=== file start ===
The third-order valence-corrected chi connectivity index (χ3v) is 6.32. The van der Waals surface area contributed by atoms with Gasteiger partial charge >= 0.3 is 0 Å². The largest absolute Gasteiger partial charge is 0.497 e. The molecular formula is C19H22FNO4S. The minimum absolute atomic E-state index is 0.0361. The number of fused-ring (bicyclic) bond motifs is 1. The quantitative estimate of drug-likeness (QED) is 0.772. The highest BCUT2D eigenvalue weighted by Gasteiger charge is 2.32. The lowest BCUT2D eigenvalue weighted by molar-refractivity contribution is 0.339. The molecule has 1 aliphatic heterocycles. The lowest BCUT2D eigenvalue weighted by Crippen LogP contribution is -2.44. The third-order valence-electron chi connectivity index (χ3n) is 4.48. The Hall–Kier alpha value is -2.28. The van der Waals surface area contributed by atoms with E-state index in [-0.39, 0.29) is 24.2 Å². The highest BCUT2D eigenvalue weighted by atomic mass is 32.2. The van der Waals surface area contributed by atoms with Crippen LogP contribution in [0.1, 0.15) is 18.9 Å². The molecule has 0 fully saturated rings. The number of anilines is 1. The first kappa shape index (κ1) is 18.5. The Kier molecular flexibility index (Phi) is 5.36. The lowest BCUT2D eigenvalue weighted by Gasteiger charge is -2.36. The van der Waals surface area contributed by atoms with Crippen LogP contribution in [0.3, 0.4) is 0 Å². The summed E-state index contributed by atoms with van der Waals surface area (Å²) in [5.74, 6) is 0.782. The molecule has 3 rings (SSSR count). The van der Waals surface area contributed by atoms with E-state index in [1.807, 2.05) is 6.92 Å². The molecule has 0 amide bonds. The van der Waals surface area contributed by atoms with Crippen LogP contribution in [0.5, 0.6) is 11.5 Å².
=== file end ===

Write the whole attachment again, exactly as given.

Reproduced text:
The third-order valence-corrected chi connectivity index (χ3v) is 6.32. The van der Waals surface area contributed by atoms with Gasteiger partial charge >= 0.3 is 0 Å². The largest absolute Gasteiger partial charge is 0.497 e. The molecular formula is C19H22FNO4S. The minimum absolute atomic E-state index is 0.0361. The number of fused-ring (bicyclic) bond motifs is 1. The quantitative estimate of drug-likeness (QED) is 0.772. The highest BCUT2D eigenvalue weighted by Gasteiger charge is 2.32. The lowest BCUT2D eigenvalue weighted by molar-refractivity contribution is 0.339. The molecule has 1 aliphatic heterocycles. The lowest BCUT2D eigenvalue weighted by Crippen LogP contribution is -2.44. The third-order valence-electron chi connectivity index (χ3n) is 4.48. The Hall–Kier alpha value is -2.28. The van der Waals surface area contributed by atoms with E-state index in [-0.39, 0.29) is 24.2 Å². The highest BCUT2D eigenvalue weighted by atomic mass is 32.2. The van der Waals surface area contributed by atoms with Crippen LogP contribution in [0.1, 0.15) is 18.9 Å². The molecule has 0 fully saturated rings. The number of anilines is 1. The first kappa shape index (κ1) is 18.5. The Kier molecular flexibility index (Phi) is 5.36. The lowest BCUT2D eigenvalue weighted by Gasteiger charge is -2.36. The van der Waals surface area contributed by atoms with Crippen LogP contribution in [0.3, 0.4) is 0 Å². The summed E-state index contributed by atoms with van der Waals surface area (Å²) in [5.74, 6) is 0.782. The molecule has 3 rings (SSSR count). The van der Waals surface area contributed by atoms with E-state index in [1.807, 2.05) is 6.92 Å². The molecule has 0 amide bonds. The van der Waals surface area contributed by atoms with Crippen LogP contribution in [0.5, 0.6) is 11.5 Å².